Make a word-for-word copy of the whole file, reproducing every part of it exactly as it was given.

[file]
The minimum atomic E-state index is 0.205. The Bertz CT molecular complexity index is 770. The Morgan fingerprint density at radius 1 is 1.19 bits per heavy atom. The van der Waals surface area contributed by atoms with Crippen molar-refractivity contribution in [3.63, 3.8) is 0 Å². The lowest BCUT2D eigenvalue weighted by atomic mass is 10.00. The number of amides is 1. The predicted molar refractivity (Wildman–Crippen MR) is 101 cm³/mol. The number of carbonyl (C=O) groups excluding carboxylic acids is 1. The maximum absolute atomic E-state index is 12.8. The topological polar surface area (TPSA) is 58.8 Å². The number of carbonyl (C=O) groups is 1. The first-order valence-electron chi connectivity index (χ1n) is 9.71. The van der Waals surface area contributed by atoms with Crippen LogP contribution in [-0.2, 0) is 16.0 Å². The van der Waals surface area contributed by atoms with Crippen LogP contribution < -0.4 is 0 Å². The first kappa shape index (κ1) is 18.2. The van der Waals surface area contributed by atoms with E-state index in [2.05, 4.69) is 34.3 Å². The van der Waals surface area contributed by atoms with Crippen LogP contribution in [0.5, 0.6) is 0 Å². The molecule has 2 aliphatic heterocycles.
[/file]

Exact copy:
The minimum atomic E-state index is 0.205. The Bertz CT molecular complexity index is 770. The Morgan fingerprint density at radius 1 is 1.19 bits per heavy atom. The van der Waals surface area contributed by atoms with Crippen molar-refractivity contribution in [3.63, 3.8) is 0 Å². The lowest BCUT2D eigenvalue weighted by atomic mass is 10.00. The number of amides is 1. The predicted molar refractivity (Wildman–Crippen MR) is 101 cm³/mol. The number of carbonyl (C=O) groups excluding carboxylic acids is 1. The maximum absolute atomic E-state index is 12.8. The topological polar surface area (TPSA) is 58.8 Å². The number of carbonyl (C=O) groups is 1. The first-order valence-electron chi connectivity index (χ1n) is 9.71. The van der Waals surface area contributed by atoms with Crippen LogP contribution in [-0.2, 0) is 16.0 Å². The van der Waals surface area contributed by atoms with Crippen LogP contribution < -0.4 is 0 Å². The first kappa shape index (κ1) is 18.2. The van der Waals surface area contributed by atoms with E-state index in [2.05, 4.69) is 34.3 Å². The van der Waals surface area contributed by atoms with Crippen LogP contribution in [0.5, 0.6) is 0 Å². The molecule has 2 aliphatic heterocycles.